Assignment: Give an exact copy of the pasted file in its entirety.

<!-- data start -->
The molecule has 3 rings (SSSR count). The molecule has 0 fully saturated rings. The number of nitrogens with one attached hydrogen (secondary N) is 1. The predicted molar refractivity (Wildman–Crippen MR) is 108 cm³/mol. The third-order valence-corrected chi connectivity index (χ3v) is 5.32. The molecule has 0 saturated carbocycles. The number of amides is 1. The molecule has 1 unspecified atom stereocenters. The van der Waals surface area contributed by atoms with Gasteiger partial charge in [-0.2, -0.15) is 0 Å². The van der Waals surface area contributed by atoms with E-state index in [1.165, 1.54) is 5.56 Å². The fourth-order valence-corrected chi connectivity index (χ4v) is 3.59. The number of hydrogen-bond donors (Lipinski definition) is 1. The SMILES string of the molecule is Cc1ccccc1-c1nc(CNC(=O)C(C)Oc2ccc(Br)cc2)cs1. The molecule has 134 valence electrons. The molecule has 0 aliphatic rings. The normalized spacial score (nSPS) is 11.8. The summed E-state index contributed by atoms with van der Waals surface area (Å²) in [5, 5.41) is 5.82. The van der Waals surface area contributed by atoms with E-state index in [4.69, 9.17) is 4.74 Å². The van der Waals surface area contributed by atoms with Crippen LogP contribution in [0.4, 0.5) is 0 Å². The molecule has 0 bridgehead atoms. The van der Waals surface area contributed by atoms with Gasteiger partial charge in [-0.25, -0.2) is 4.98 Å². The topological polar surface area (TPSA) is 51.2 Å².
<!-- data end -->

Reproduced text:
The molecule has 3 rings (SSSR count). The molecule has 0 fully saturated rings. The number of nitrogens with one attached hydrogen (secondary N) is 1. The predicted molar refractivity (Wildman–Crippen MR) is 108 cm³/mol. The third-order valence-corrected chi connectivity index (χ3v) is 5.32. The molecule has 0 saturated carbocycles. The number of amides is 1. The molecule has 1 unspecified atom stereocenters. The van der Waals surface area contributed by atoms with Gasteiger partial charge in [-0.2, -0.15) is 0 Å². The van der Waals surface area contributed by atoms with E-state index in [1.165, 1.54) is 5.56 Å². The fourth-order valence-corrected chi connectivity index (χ4v) is 3.59. The number of hydrogen-bond donors (Lipinski definition) is 1. The SMILES string of the molecule is Cc1ccccc1-c1nc(CNC(=O)C(C)Oc2ccc(Br)cc2)cs1. The molecule has 134 valence electrons. The molecule has 0 aliphatic rings. The normalized spacial score (nSPS) is 11.8. The summed E-state index contributed by atoms with van der Waals surface area (Å²) in [5, 5.41) is 5.82. The van der Waals surface area contributed by atoms with E-state index in [4.69, 9.17) is 4.74 Å². The van der Waals surface area contributed by atoms with Crippen LogP contribution in [0.4, 0.5) is 0 Å². The molecule has 0 bridgehead atoms. The van der Waals surface area contributed by atoms with Gasteiger partial charge in [-0.25, -0.2) is 4.98 Å². The topological polar surface area (TPSA) is 51.2 Å².